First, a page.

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‘The (Ex)perience of Love’ Review: A Couple Must Sleep With All Their Old Flames in High-Concept Comedy

What if you had to track down and have sex with everyone you’ve ever slept with, for the good of your current relationship? That’s the quirky premise of Ann Sirot and Raphaël Balboni’s new comedy, ‘The (Ex)perience of Love,’ the follow-up to their 2020 debut “Une vie démente.”

When we meet them, the couple in question, Sandra (Lucie Debay) and Rémy (Lazare Gousseau), are hoping to have a child, and after having no luck conceiving naturally, they decide to see a doctor. Curveball: the doctor tells them that they are suffering from a recently identified condition, Past Love Syndrome. The cure is to go forth and finish all their unfinished business, by sleeping with everyone they’ve ever slept with, like a sort of sexy exorcism.

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Of course, this exotic premise is really just a jumping off point for a comedy-drama about romantic relationships — the audience is not meant to spent too much time thinking about the likelihood of such a condition; you just have to go with it, as we did with the likes of “50 First Dates,” “13 Going on 30” or, in a different register, “Eternal Sunshine of the Spotless Mind.” The point of such gambits is to provide an effective what-if framework, which this does perfectly well.

It turns out, when Sandra and Rémy compare notes, that there is un petit discrepancy in their respective tallies of ex-lovers: While Rémy’s little black book contains just the three lucky ladies, Sandra’s magic number is in the dozens. Before long, the subject of ethical non-monogamy comes up. Open relationships, while increasingly common in the real world, generally get short-changed in cinema, perhaps because so many plots don’t really work if a couple are open — if Dan in “Fatal Attraction” was able to tell his wife, “Look, heads up: That one-night stand I mentioned, bit full-on as it turns out,” the narrative would fall apart like wet pastry. So it’s refreshing to see a film explore themes of openness, without that necessarily being the core concern.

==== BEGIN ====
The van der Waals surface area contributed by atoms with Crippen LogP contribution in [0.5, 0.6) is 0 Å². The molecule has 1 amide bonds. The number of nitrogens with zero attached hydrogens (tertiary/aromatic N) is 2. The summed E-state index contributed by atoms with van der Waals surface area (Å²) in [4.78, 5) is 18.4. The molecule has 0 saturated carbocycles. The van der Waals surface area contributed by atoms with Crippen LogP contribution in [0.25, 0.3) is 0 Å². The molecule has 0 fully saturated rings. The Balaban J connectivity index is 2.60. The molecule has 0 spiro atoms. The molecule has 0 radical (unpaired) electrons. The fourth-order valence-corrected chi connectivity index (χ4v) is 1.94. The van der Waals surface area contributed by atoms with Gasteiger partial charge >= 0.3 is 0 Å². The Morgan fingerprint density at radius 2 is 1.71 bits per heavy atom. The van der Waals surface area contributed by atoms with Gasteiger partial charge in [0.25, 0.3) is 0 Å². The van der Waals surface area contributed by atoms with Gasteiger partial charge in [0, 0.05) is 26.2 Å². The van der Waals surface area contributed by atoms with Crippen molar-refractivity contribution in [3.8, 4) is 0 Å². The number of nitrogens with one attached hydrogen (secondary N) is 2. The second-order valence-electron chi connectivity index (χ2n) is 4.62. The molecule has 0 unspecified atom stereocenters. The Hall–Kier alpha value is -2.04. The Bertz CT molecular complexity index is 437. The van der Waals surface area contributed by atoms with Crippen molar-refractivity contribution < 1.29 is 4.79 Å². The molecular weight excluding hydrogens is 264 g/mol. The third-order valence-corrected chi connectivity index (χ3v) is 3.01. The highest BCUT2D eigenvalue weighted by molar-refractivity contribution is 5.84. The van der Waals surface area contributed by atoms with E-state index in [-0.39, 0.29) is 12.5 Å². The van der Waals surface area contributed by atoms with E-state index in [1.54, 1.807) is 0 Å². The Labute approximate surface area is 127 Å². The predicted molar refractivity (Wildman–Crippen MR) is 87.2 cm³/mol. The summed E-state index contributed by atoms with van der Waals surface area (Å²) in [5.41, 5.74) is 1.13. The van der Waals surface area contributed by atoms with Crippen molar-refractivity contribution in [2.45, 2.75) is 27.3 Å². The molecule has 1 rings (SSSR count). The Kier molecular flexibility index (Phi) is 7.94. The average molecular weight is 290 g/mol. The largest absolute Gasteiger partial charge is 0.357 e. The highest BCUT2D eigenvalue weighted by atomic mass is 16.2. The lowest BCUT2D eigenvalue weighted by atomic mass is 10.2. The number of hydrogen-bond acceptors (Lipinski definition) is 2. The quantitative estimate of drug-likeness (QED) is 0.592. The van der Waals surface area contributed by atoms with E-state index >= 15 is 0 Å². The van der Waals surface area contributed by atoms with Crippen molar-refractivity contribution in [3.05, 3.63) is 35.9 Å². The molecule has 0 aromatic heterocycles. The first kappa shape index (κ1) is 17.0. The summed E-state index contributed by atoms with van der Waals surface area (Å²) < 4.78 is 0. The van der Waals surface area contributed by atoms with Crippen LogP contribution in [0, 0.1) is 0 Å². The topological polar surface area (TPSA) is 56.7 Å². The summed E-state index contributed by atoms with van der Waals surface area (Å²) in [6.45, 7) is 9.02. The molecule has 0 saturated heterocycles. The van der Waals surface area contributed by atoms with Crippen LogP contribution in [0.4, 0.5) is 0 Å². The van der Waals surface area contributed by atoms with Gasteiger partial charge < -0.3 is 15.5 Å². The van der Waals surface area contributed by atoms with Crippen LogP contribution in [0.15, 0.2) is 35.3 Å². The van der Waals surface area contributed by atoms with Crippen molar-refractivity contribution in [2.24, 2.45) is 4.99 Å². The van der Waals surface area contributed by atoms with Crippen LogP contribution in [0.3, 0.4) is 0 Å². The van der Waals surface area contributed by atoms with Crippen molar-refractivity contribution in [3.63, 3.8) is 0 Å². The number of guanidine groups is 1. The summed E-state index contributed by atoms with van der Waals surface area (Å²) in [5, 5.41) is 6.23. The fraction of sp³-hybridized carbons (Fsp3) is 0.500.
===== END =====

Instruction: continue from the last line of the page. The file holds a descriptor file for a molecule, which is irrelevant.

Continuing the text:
Formally speaking, “The (Ex)perience of Love” is a largely straightforward proposition, with the exception of a cute concept whereby straightforward sex scenes are replaced with little fantasias themed lightly around an aspect of the encounter — judo, laundry, hair-drying and so on. This doesn’t feel like an attempt to dodge a higher ratings classification (the film still contains full-frontal nudity), but more of a gesture to the magical realism inherent in the premise. Or who knows, perhaps Sirot and Balboni were conscious that loads of regular sex scenes might get repetitive and so decided to liven things up visually.

It’s perhaps not a film that would sustain a vastly longer running time, but at just 89 minutes, this is a sweet and whimsical comedy that knows how not to out-stay its welcome. It’s easy to imagine a bigger-budget American remake hitting Sundance in a couple of years, and if it’s not heresy to say so, this feels like the kind of film where that might make a bit more sense than some other recent remakes of films that premiered at Cannes. “The (Ex)perience of Love” is a very watchable film built around an audience-friendly gambit that could easily be retooled for any U.S. audiences reluctant to engage with subtitles.

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